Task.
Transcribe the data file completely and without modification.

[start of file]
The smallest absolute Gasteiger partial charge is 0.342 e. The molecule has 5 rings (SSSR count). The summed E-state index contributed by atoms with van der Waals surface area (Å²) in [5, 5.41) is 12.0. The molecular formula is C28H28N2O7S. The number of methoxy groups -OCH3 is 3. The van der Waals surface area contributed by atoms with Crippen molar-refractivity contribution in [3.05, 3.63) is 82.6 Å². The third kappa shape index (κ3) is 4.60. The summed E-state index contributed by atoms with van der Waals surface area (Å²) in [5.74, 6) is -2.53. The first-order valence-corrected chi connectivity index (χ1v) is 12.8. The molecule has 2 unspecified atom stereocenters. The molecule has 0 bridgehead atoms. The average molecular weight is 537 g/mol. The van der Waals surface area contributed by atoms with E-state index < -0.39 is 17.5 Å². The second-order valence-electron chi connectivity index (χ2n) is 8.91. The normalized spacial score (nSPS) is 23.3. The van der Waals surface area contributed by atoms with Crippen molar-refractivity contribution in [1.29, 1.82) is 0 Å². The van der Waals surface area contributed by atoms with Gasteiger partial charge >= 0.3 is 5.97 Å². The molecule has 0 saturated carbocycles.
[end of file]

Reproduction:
The smallest absolute Gasteiger partial charge is 0.342 e. The molecule has 5 rings (SSSR count). The summed E-state index contributed by atoms with van der Waals surface area (Å²) in [5, 5.41) is 12.0. The molecular formula is C28H28N2O7S. The number of methoxy groups -OCH3 is 3. The van der Waals surface area contributed by atoms with Crippen molar-refractivity contribution in [3.05, 3.63) is 82.6 Å². The third kappa shape index (κ3) is 4.60. The summed E-state index contributed by atoms with van der Waals surface area (Å²) in [5.74, 6) is -2.53. The first-order valence-corrected chi connectivity index (χ1v) is 12.8. The molecule has 2 unspecified atom stereocenters. The molecule has 0 bridgehead atoms. The average molecular weight is 537 g/mol. The van der Waals surface area contributed by atoms with E-state index < -0.39 is 17.5 Å². The second-order valence-electron chi connectivity index (χ2n) is 8.91. The normalized spacial score (nSPS) is 23.3. The van der Waals surface area contributed by atoms with Crippen molar-refractivity contribution in [1.29, 1.82) is 0 Å². The van der Waals surface area contributed by atoms with Gasteiger partial charge >= 0.3 is 5.97 Å². The molecule has 0 saturated carbocycles.